1939: EH Lawn retires

Evening Post, 3 July 1939, p 10

EXPERT RETIRES
TELEPHONE SYSTEM
SERVICE WITH P. AND T.

Mr E.H. Lawn, A.M.I.E.E., Superintending Engineer of the General Post Office, who was directly associated with the introduction of the automatic telephone switching system into New Zealand and has since directed, and supervised the installation of all the exchanges at the principal centres throughout the Dominion, retired from the service on superannuation as from June 30.

On his last day of official duty he was tendered a farewell at a large gathering over which the Chief Engineer, Mr P.V. Miles, presided, and which was representative of the Chief Engineer’s staff, the Director-General’s staff, the Wellington district staff, and of his engineering colleagues from all parts of the Dominion. Many telegrams of good wishes were received.

In handing Mr Lawn a fishing rod as a tangible tribute of esteem from his Departmental colleagues, Mr Miles traced the guest’s distinctive career from the time of joining the Department at Reefton in 1896, and paid tribute to his many outstanding services in the sphere of communication engineering, constituting a record which he considered unique. Mr Lawn had worked in almost every branch of the Post Office, and when he became attached to the engineering branch in 1912 he commenced a career during which he contributed to many outstanding advances in communication engineering.

He was the Department’s expert and authority on the automatic telephone exchange system, and stood pre-eminent in that sphere. He had probably rendered his most valuable service as a specialist in automatic telephone exchanges, and for many years had been the most notable figure in the development of the automatic system.

He had also shown versatility as an all-round communication engineer when he took temporary charge of Hamilton engineering district some years ago, and later when he filled the position of City Telegraph Engineer in charge of Dunedin, and afterwards in a similar capacity in Wellington when, prior to the system of decentralisation of control, his responsibilities covered a large area which included Napier, Gisborne, Palmerston North, Wanganui, New Plymouth, and the Wellington districts.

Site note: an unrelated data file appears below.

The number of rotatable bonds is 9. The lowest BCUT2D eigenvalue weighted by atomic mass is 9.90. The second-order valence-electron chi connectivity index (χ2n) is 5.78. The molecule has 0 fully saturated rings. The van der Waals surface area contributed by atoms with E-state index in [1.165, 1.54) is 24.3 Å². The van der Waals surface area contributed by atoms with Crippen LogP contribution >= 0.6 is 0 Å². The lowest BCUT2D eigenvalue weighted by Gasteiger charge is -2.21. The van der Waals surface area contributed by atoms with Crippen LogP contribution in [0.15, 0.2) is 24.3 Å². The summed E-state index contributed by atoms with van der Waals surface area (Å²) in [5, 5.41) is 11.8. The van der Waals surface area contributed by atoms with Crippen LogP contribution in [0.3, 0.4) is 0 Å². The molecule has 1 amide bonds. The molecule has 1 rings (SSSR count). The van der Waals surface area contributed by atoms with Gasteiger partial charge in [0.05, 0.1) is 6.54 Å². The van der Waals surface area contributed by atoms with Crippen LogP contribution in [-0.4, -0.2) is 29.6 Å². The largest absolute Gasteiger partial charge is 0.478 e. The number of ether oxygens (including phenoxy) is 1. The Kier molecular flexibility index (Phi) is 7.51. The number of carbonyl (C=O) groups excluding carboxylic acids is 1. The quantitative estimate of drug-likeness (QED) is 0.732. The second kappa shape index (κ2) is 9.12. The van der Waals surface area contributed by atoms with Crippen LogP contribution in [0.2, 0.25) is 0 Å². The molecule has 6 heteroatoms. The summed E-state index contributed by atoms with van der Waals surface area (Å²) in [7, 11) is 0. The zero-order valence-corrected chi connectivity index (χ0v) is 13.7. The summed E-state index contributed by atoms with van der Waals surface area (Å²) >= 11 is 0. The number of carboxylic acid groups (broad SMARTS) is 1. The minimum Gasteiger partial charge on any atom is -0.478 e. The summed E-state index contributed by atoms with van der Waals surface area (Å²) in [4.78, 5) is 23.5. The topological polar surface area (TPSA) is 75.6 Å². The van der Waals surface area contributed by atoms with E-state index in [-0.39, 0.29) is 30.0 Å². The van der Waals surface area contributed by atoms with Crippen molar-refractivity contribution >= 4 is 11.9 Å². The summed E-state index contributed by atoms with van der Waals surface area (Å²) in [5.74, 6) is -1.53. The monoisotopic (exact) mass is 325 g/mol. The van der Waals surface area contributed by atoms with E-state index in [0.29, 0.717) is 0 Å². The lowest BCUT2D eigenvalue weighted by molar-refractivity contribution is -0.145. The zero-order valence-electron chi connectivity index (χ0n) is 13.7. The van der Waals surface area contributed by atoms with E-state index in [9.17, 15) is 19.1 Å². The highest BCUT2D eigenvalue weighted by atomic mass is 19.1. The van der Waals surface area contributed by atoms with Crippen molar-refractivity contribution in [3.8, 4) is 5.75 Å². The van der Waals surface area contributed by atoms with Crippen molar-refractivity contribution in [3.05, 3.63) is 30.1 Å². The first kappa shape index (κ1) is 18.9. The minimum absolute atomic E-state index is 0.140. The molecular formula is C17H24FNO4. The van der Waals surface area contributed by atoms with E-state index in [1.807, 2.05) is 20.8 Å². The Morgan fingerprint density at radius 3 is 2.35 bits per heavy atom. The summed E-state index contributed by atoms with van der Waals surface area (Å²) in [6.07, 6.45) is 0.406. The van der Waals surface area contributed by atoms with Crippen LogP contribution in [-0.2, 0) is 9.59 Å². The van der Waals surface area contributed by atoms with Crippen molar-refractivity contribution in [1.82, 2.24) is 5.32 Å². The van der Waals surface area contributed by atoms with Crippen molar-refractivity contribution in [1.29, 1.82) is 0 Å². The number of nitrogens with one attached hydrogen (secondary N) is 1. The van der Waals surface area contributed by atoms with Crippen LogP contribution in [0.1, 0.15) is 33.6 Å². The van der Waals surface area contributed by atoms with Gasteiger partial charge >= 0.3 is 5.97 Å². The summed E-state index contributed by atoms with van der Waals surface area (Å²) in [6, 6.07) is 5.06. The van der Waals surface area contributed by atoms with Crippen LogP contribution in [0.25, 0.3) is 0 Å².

PIONEERING WORK.

Early in his career, continued Mr Miles, Mr Lawn had been singled out for special duty, when he was attached to Awarua radio station to assist in the erection of the high-power Telefunken wireless telegraph station in 1913. Immediately following the outbreak of war, Mr Lawn took charge at Awarua during a critical period.

He was one of the small band of engineers who did the pioneering work of automatic telephone equipment and he had supervised the installation in Wellington City in 1915-19, assisted in this work at Hamilton and Auckland, and, when City Engineer at Dunedin, supervised the installation of the automatic equipment of the Dunedin Telephone Exchange.

For a period following the retirement of Mr McDermott, the former Chief Engineer, Mr Lawn had filled the highest engineering position in the Department. Throughout his career Mr Lawn had won the admiration of his colleagues for his enthusiasm, his unbounded loyalty to the Department, and consideration for his staff. He had been greatly helped by Mrs Lawn, who had shown self-sacrifice and had given her husband great encouragement in his long and busy Departmental career.

The Chief Engineer’s remarks were cordially endorsed by Mr W.R. Newall (Deputy Director-General), P.H. Mason (Deputy Chief Engineer), Mr E.H.R. Green (Superintending Engineer), Mr W.R. Morgan (principal, Chief Engineer’s Office), and Mr G.R. Milne (Telegraph Engineer, Wellington).

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